Archive for the ‘History and Technology’ Category

Field notes

1 November 2011

By Juliana Adelman

My dad recently sent me a kind of odd little book entitled Field Notes on Science and Nature.  The book is a compilation of essays on the form, history and importance of field notes to which are added several examples of field notes.  As the title suggest, the field notes in question are of those of scientific naturalists.  The arrival was timely, since I am today beginning my participation in the Mass Observation Dublin 2011 project.  The book got me thinking about the obvious ways in which our recording of information has changed dramatically, not only in form but in substance.  The substance of what we record is affected by the forms we use to record it.  The contributors to Field Notes argued for the importance of recording by hand, of making drawings as a part of observation and of keeping records of information in an open-minded way.  They suggested that natural history students should try to be a bit more like Darwin and a bit less reliant on digital media.  It made me stop to wonder what a historian’s field note book might look like?  How many of you still take notes on paper or do you take them all on laptops?  What kinds of notes do you take on paper and what kinds on computers?  Archaeologists, geographers and art historians might find that they still use visual means of recording from sketches to digital photographs.  I know that I often take photographs to record texts for later transcription, or occasionally to remember visual aspects of a manuscript or book.  But on the whole, I don’t see too many historians with sketchbooks. Read more

Irish history and historians on Wikipedia

14 July 2011

By Juliana Adelman

A few years ago some historians of science decided that they ought to embrace Wikipedia.  Instead of worrying about whether it was accurate, they were going to use their expertise to try to make it as accurate as possible for topics within their expertise.  There is a special Wiki devoted to this process which you can see here.  If you are anything like me, you tend to use Wikipedia to look up things that you know nothing about.  They tend not to be topics associated with your research, but more things that you are curious about.  Wikipedia, used with a very large pinch of salt, can sometimes point the way to finding reliable sources.  If you do any teaching you quickly realise that students view it in a similar way. They use Wikipedia to look up things that they don’t know anything about.  The problem is, what they don’t know anything about is probably their essay topic.  It may sound radical, but I think it’s time that we embraced Wikipedia and just tried to improve it.  Maybe if we added appropriate references to books then people would go and look at them, too. Read More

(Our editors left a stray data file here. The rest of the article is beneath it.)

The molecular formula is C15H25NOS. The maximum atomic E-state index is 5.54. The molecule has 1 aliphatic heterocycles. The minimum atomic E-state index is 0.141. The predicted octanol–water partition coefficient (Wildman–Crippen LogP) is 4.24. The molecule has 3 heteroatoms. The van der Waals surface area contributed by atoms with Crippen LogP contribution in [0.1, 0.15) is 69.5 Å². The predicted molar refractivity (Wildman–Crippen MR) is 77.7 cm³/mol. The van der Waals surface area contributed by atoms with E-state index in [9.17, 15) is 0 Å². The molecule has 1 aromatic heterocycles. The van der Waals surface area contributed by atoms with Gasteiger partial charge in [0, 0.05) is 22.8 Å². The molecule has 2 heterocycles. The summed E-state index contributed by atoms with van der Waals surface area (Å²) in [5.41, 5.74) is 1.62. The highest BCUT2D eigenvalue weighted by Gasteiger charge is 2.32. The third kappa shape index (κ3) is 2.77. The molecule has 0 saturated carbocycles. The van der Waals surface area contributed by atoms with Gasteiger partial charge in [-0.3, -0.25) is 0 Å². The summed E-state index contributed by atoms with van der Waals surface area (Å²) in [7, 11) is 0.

The Irish Landed Estates Database

12 July 2011

Contributed by Joanne McEntee

One could be forgiven for supposing that the contemporary terms ‘ghost estates’ or ‘abandoned estates’ merely exist as part of the historic nomenclature of the now defunct world of operating Irish landed estates. Yet the ghost estates of yesteryear are now as visible and accessible to the public as their twenty-first century brethren thanks to the recent launch of the Munster Landed Estates Database. Complementing the already existing Connacht database and maintained by the Moore Institute for Research in the Humanities and Social Studies, National University of Ireland, Galway, the Landed Estates Database provides a comprehensive and integrated resource guide to landed estates and historic houses in Connacht and Munster, c. 1700-1914. Seeking to assist and support researchers working on social, economic, political and cultural Irish history, this user-friendly website should not confound even those claiming not to be au fait with the rapidly expanding world of digitization. The fact alone that the website records over 4500 houses and provides images for approximately half of those bears testament to the Trojan work of the researchers Marie Boran and Brigid Clesham in undertaking such a monumental task. Read More